Govt may probe violation of import policy on kabuli chana

  • 20-Jun-2019
  • Govt may probe violation of import policy on kabuli chana

The Director General of Foreign Trade (DGFT) may begin a probe into complaints that some importers may be importing chickpeas (kabuli chana) and selling them locally instead of exporting them after a value add, as required by law.

The government imposes and relaxes restrictions on imports of pulses from time to time, depending on the demand and production situation in the country and to protect the interest of farmers.

On January 1, 2019, it lifted a ban on importing kabuli chana, with a clear condition that all imports into the country must be for the purpose of value addition – such as processing, polishing and packaging etc – and the final product must be exported within 90 days.

However, around a dozen players, mostly from Indore, Madhya Pradesh, have been accused of importing chana cheaply and selling them below prevailing domestic prices.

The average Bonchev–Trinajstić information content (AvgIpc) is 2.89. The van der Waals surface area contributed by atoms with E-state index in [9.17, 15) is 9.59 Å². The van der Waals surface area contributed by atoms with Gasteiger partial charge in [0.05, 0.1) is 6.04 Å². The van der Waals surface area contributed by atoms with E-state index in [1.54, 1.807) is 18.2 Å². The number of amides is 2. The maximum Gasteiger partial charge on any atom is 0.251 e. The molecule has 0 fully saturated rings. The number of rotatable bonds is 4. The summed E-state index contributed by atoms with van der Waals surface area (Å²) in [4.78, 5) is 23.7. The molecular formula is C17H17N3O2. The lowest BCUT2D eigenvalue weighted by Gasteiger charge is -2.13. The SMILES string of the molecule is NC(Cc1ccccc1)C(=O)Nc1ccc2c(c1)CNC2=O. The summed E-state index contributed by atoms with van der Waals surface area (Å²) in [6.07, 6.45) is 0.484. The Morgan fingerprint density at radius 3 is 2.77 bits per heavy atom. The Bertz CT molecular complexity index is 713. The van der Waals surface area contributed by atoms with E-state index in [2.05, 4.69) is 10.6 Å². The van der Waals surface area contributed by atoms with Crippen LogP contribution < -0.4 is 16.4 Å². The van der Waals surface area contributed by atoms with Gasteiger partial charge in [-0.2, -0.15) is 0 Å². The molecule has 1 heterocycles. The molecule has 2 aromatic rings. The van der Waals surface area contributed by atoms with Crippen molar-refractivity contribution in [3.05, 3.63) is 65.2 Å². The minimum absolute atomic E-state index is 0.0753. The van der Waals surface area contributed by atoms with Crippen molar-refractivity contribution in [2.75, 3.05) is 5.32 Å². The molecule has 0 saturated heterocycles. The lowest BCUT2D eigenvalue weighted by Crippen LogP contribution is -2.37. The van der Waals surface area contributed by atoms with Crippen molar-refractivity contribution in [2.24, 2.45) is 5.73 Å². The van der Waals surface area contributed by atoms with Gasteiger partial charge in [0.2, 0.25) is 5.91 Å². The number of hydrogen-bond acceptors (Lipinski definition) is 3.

“The kabuli chana imports take place at Rs 2,800-3,000 per quintal. The chana is then sold directly to besan factories, which significantly impacted demand for and prices of domestically produced chana,” a source told Moneycontrol.

Madhya Pradesh is a leading producer of pulses in the country, with Indore being a major trade hub.

Another source said that over the past few months, importers have sold chana lower than even the local minimum support price MSP. “Not only were farmers not able the sell their full production, the importers were also able to evade tax.”

Moneycontrol learns that a complaint in this regard has even been brought to the attention of the Commerce Ministry, and even the Prime Minister’s office.

There have been previous high-profile instances of violation of import policy, such as when gold traders were accused of exporting gold products, as required by the 80:20 scheme, after procuring the raw product.

Chickpea, or gram, mainly comes in two varieties: desi chana (green or black), cultivated in South Asia and white (or Kabuli) chana, which is grown in the Mediterranean, South America and South Asia. It is believed to have been introduced in India from Afghanistan in the 18th century.

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